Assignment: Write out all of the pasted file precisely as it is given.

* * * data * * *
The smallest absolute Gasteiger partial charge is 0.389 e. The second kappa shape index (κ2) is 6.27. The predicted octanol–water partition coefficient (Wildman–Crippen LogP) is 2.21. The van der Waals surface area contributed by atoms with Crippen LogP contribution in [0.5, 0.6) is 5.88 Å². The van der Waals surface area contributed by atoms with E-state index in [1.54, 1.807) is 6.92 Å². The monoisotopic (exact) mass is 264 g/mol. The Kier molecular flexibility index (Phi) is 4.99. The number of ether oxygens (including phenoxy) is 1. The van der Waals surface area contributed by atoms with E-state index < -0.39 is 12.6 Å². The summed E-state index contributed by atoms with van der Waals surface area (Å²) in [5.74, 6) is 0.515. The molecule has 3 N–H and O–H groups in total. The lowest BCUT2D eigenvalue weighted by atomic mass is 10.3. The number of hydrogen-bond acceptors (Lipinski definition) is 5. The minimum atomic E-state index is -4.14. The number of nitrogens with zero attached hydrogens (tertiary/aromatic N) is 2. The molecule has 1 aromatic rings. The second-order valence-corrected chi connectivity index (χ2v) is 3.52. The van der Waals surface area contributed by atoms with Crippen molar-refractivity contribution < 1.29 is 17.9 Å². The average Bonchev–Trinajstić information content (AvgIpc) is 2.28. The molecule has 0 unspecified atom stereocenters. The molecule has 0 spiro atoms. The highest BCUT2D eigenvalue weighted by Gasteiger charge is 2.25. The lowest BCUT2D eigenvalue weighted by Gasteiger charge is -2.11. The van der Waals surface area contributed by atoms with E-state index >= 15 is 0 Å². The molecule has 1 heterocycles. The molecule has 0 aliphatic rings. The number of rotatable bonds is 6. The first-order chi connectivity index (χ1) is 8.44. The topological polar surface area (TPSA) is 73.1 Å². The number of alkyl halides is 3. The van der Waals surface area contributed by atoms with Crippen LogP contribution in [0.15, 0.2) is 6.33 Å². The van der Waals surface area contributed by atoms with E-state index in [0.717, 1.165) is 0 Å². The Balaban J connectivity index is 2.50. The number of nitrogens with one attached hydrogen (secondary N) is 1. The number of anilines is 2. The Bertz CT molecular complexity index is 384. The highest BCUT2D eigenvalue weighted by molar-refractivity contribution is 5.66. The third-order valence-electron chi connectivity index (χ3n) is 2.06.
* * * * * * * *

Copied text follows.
The smallest absolute Gasteiger partial charge is 0.389 e. The second kappa shape index (κ2) is 6.27. The predicted octanol–water partition coefficient (Wildman–Crippen LogP) is 2.21. The van der Waals surface area contributed by atoms with Crippen LogP contribution in [0.5, 0.6) is 5.88 Å². The van der Waals surface area contributed by atoms with E-state index in [1.54, 1.807) is 6.92 Å². The monoisotopic (exact) mass is 264 g/mol. The Kier molecular flexibility index (Phi) is 4.99. The number of ether oxygens (including phenoxy) is 1. The van der Waals surface area contributed by atoms with E-state index < -0.39 is 12.6 Å². The summed E-state index contributed by atoms with van der Waals surface area (Å²) in [5.74, 6) is 0.515. The molecule has 3 N–H and O–H groups in total. The lowest BCUT2D eigenvalue weighted by atomic mass is 10.3. The number of hydrogen-bond acceptors (Lipinski definition) is 5. The minimum atomic E-state index is -4.14. The number of nitrogens with zero attached hydrogens (tertiary/aromatic N) is 2. The molecule has 1 aromatic rings. The second-order valence-corrected chi connectivity index (χ2v) is 3.52. The van der Waals surface area contributed by atoms with Crippen molar-refractivity contribution < 1.29 is 17.9 Å². The average Bonchev–Trinajstić information content (AvgIpc) is 2.28. The molecule has 0 unspecified atom stereocenters. The molecule has 0 spiro atoms. The highest BCUT2D eigenvalue weighted by Gasteiger charge is 2.25. The lowest BCUT2D eigenvalue weighted by Gasteiger charge is -2.11. The van der Waals surface area contributed by atoms with E-state index >= 15 is 0 Å². The molecule has 1 heterocycles. The molecule has 0 aliphatic rings. The number of rotatable bonds is 6. The first-order chi connectivity index (χ1) is 8.44. The topological polar surface area (TPSA) is 73.1 Å². The number of alkyl halides is 3. The van der Waals surface area contributed by atoms with Crippen LogP contribution in [0.15, 0.2) is 6.33 Å². The van der Waals surface area contributed by atoms with E-state index in [0.717, 1.165) is 0 Å². The Balaban J connectivity index is 2.50. The number of nitrogens with one attached hydrogen (secondary N) is 1. The number of anilines is 2. The Bertz CT molecular complexity index is 384. The highest BCUT2D eigenvalue weighted by molar-refractivity contribution is 5.66. The third-order valence-electron chi connectivity index (χ3n) is 2.06.